The Environmental Justice Oral History Project (EJOHP) is a practice of joyful, resilience-based storytelling. This collection of oral histories, community-oriented articles, audio conversations, intentionality research, and thought-provoking events represents a two-year effort to collect, preserve, archive, and showcase the experiences and personal histories of environmental justice in the U.S. South.
The EJOHP is a multi-dimensional storytelling program that aims to elevate and uplift the personal experiences and narratives of historically underserved populations with regard to environmental justice. This project hopes to document a history of environmental experiences in the American South – injustices and place-based pleasures – through communal storytelling, adding a humanist and documentary perspective on environmental issues while advocating for just, equitable, and anti-racist solutions.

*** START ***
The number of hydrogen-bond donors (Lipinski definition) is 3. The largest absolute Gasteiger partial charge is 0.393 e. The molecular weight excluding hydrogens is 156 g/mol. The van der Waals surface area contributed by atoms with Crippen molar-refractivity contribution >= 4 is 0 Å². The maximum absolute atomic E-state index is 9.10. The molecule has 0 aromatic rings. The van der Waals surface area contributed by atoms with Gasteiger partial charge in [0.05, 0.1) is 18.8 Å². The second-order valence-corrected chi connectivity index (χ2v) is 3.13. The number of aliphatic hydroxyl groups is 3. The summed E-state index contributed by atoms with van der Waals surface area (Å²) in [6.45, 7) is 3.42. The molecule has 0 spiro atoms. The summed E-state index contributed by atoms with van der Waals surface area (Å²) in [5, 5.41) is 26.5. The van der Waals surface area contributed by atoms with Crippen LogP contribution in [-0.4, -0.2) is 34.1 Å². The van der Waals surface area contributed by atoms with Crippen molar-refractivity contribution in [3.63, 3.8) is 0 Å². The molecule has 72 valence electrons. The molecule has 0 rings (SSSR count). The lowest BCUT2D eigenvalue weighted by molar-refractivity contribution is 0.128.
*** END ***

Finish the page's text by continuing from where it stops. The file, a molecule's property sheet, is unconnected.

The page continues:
This project uses the tradition of oral history to re-center environmental joy, environmental harm, and environmental justice in mainstream media conversations. In connection with community partners representing the mothers and fathers of the Environmental Justice Movement as well as the next generation of movement leaders, this collection is an attempt to bring the undercovered, underreported, and underresourced to the forefront.
We welcome you to an interactive documentation of Earth experiences – a series of conversations with grassroots organizers, land stewards and elders, and young changemakers – designed to bring you closer to land, air, water, and community. Thank you for joining us!